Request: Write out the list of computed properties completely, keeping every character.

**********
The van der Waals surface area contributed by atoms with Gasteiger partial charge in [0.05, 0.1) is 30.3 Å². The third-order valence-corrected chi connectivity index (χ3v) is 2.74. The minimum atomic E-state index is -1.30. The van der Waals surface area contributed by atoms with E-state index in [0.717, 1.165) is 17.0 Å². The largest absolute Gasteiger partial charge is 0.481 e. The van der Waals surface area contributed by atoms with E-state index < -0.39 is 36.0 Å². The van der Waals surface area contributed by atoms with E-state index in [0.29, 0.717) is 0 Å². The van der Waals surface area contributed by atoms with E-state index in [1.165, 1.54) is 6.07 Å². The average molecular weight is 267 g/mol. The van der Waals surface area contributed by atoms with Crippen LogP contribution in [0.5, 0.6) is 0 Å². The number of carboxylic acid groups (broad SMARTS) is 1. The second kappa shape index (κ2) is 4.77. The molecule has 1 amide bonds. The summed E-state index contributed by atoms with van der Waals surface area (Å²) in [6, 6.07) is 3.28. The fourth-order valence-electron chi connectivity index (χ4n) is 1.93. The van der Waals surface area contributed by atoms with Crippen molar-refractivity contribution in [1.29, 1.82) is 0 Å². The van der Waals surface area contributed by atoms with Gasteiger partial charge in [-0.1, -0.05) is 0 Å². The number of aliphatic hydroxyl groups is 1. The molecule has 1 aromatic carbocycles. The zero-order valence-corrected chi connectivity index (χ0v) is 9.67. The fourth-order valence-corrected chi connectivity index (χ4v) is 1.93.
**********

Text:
The van der Waals surface area contributed by atoms with Gasteiger partial charge in [0.05, 0.1) is 30.3 Å². The third-order valence-corrected chi connectivity index (χ3v) is 2.74. The minimum atomic E-state index is -1.30. The van der Waals surface area contributed by atoms with E-state index in [0.717, 1.165) is 17.0 Å². The largest absolute Gasteiger partial charge is 0.481 e. The van der Waals surface area contributed by atoms with E-state index < -0.39 is 36.0 Å². The van der Waals surface area contributed by atoms with E-state index in [0.29, 0.717) is 0 Å². The van der Waals surface area contributed by atoms with E-state index in [1.165, 1.54) is 6.07 Å². The average molecular weight is 267 g/mol. The van der Waals surface area contributed by atoms with Crippen LogP contribution in [0.5, 0.6) is 0 Å². The number of carboxylic acid groups (broad SMARTS) is 1. The second kappa shape index (κ2) is 4.77. The molecule has 1 amide bonds. The summed E-state index contributed by atoms with van der Waals surface area (Å²) in [6, 6.07) is 3.28. The fourth-order valence-electron chi connectivity index (χ4n) is 1.93. The van der Waals surface area contributed by atoms with Crippen molar-refractivity contribution in [1.29, 1.82) is 0 Å². The van der Waals surface area contributed by atoms with Gasteiger partial charge in [-0.1, -0.05) is 0 Å². The number of aliphatic hydroxyl groups is 1. The molecule has 1 aromatic carbocycles. The zero-order valence-corrected chi connectivity index (χ0v) is 9.67. The fourth-order valence-corrected chi connectivity index (χ4v) is 1.93.